TRANSPORTATION BILL ENHANCES TRAVEL OPPORTUNITES FOR PEOPLE WHO ARE VISUALLY DISABLED
San Francisco, California - PRNewswire -- By signing the Transportation Equity Act - A Legacy for Users, (TEA-LU), the President authorized the funding of a major project evaluating remote infrared audible signage (RIAS). This project is another important step in the efforts to make the built environment accessible to people with disabilities originally launched by the signing of the Americans with Disabilities Act in 1990.
The technology operates by the installation of infrared light transmitters that broadcast repeating, human voice messages, providing directional, wayfinding information that can be heard by visually, cognitively, or learning disabled users through small, hand-held receivers. RIAS systems have proven effective for navigation in transit stations, bus shelters (providing the user the destination and time of arrival of the next bus), and at street crossings. They enable a user to tell what bus is coming when it is up to one hundred feet away and to locate its entrance. In addition to transit applications, the system has been installed in libraries, city halls, convention centers, museums, and parks; primarily in the U.S. and Japan.
The project, entitled the Remote Infrared Audible Signage Model Accessibility Project (RIAS MAP) authorized in the new act, will provide funding for a regional, multi-modal/intra-modal evaluation of the technology. The impact of RIAS on education, work, personal economics and quality of life will be studied. Its use for emergency egress will also be evaluated. The Transportation Equity Act - A Legacy for Users (TEA-LU), authorizes the Secretary of Transportation to spend a minimum of $500,000 annually on the RIAS program from 2006-2009.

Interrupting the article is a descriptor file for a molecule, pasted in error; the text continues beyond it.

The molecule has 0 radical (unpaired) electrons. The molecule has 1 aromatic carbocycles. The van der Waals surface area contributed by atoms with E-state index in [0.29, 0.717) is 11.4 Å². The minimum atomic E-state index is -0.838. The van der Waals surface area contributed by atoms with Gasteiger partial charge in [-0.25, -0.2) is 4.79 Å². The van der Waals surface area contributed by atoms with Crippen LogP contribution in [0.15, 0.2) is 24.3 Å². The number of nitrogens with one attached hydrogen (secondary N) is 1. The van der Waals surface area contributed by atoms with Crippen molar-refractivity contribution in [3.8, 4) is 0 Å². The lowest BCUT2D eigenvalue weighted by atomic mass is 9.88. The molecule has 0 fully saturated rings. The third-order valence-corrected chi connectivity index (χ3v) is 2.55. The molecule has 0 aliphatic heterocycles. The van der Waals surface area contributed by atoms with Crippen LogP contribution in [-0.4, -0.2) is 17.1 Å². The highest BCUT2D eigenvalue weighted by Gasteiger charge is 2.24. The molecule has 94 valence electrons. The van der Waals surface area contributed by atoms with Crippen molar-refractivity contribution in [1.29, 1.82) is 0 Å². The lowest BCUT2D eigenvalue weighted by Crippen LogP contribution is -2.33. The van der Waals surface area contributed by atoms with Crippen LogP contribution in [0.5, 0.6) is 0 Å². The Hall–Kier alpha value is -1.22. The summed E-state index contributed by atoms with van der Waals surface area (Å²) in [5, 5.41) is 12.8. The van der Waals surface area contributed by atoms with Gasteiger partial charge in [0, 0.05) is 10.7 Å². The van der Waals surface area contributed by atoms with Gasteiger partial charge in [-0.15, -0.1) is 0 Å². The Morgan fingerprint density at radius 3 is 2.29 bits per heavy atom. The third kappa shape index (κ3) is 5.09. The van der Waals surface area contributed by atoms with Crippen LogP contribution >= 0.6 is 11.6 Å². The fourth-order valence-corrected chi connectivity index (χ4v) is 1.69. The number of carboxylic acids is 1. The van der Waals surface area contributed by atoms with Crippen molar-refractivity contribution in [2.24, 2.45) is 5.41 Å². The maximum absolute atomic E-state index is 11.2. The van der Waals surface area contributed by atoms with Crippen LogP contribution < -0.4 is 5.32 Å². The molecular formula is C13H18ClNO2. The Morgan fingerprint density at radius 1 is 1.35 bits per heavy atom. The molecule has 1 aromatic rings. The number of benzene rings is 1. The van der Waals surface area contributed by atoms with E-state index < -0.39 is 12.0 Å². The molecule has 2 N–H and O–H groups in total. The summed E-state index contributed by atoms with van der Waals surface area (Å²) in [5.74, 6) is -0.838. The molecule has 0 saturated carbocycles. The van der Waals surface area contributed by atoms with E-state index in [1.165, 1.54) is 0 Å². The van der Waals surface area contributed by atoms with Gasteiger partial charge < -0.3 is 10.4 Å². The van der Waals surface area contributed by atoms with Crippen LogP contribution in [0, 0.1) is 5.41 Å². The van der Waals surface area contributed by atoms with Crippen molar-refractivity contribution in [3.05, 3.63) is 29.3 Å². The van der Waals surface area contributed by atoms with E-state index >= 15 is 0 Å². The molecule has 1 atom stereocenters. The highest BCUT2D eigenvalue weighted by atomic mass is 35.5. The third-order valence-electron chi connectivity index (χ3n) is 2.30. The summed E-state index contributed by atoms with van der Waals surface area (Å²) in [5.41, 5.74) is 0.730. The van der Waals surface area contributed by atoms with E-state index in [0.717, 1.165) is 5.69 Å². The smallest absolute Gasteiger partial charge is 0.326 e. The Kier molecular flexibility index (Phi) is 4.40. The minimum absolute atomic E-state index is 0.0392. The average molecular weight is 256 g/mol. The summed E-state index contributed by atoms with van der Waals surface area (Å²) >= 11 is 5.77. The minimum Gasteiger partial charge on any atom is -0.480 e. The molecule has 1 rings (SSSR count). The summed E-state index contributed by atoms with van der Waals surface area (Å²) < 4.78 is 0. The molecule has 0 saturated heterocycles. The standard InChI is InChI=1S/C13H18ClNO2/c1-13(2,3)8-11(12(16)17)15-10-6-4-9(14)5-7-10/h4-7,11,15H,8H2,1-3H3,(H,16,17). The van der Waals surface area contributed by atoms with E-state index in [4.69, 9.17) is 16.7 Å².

Congressman Richard Baker, 6 District, Louisiana along with Representatives Eleanor Holmes-Norton of Washington, D.C. and Stephen LaTourette, District 14, Cleveland, Ohio, championed the inclusion of the RIAS MAP.
Invented in 1981 at the Smith-Kettlewell Rehabilitation Engineering Research Center in San Francisco, the technology was researched, developed and evaluated through the next two decades.
Today, Henry Metz, Director of the Smith-Kettlewell Eye Research Institute said:
"RIAS has already demonstrated a new freedom to individuals whose independence has been limited by lack of access to signs on buses and in other public transit environments. The technology is as useful to people with visual disabilities as curb cuts and ramps are to people who use wheel chairs. This new Congressional action to create RIAS MAP will provide portal-to- portal, seamless orientation access to wayfinding signage and hopefully will add significantly to its present national and international deployment."
RIAS is currently being installed in the U.S. and Canada by Talking Signs, Inc. of Baton Rouge, LA and in Japan and Norway by Mitsubishi Precision Co., Ltd. of Tokyo.
Contact: Bill Crandall, Ph.D., Smith-Kettlewell Eye Research Institute